Current Digital Single Market challenges for the Radio sector

Written by Vincent Sneed

The radio environment is neither audiovisual, nor music-only: it is an environment where sound-only usage / non-retail prevails. Most of the listening is still done by reception of broadcast content. As this mode of transmission enables one-to-many access and can influence listeners, national governments grant licences to radios allowing them to broadcast. However, radios have to be present on a multitude of platforms to maintain their audience.

The internet as we know it now was born in 1995… when radio was already everywhere, mobile, simple-to-use, interactive, cost-efficient and complimentary. 80% of the EU population on average listens to radio for at least 2 or 3 hours per day, as shown by national audience measurement (as regularly shown by data collected with AER national Members). For commercial radio, these features are all based on a very efficient model: terrestrial broadcasting of free-to-air programmes, funded (almost) 100% by advertising.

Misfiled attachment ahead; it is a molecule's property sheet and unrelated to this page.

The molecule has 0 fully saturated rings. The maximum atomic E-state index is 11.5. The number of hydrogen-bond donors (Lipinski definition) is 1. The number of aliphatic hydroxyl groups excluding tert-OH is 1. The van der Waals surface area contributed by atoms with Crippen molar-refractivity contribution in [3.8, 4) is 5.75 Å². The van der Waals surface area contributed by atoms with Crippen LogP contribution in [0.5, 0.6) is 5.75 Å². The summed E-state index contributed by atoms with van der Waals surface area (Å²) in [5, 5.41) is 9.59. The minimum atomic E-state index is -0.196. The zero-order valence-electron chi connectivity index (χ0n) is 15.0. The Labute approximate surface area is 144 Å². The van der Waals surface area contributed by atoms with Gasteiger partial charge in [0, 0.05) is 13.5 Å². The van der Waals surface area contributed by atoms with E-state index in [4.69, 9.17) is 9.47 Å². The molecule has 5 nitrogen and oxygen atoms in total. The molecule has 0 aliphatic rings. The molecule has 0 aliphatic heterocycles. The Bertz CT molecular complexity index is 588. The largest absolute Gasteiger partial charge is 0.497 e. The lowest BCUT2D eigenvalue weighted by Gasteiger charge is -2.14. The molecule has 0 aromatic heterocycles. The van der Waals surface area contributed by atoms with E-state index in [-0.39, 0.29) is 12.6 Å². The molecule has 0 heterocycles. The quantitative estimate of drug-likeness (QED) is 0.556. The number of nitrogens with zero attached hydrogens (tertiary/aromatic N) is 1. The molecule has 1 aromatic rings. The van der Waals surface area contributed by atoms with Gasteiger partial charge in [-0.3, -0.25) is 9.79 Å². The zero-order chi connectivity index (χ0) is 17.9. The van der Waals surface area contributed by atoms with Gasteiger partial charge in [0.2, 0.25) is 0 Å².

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Can the European Union become a digital giant?

Opinion piece by Prof. Dr. Karen Donders & Prof. Pieter Ballon

In September, EU Member States gathered in Tallinn to discuss the future of the European Union as an economic actor in the digital economy. Government leaders discussed the main issues causing Europe to lag behind and explored avenues for change. It has indeed become clear that the policy recipes chosen in 2015 to achieve the European Digital Single Market (DSM) have not fully realized their potential to date.

Television advertising, Smart Cities, better and more efficient broadband networks, data protection and data trading, copyright, research, and innovation, amongst other important issues, were the subject of the talks in Tallinn. Not surprisingly, few concrete measures were put on the table. The pressure on Europe is big as research shows that the US, China and a number of Asian countries are much better positioned than the European Union in the digital economy.




European policy in the field of the digital economy takes a real start with the 1994 Bangemann report, named after former European Commissioner Martin Bangemann. The report stated that Europe must catch-up in the globalized information society. In particular, it reported that there was a need for a free

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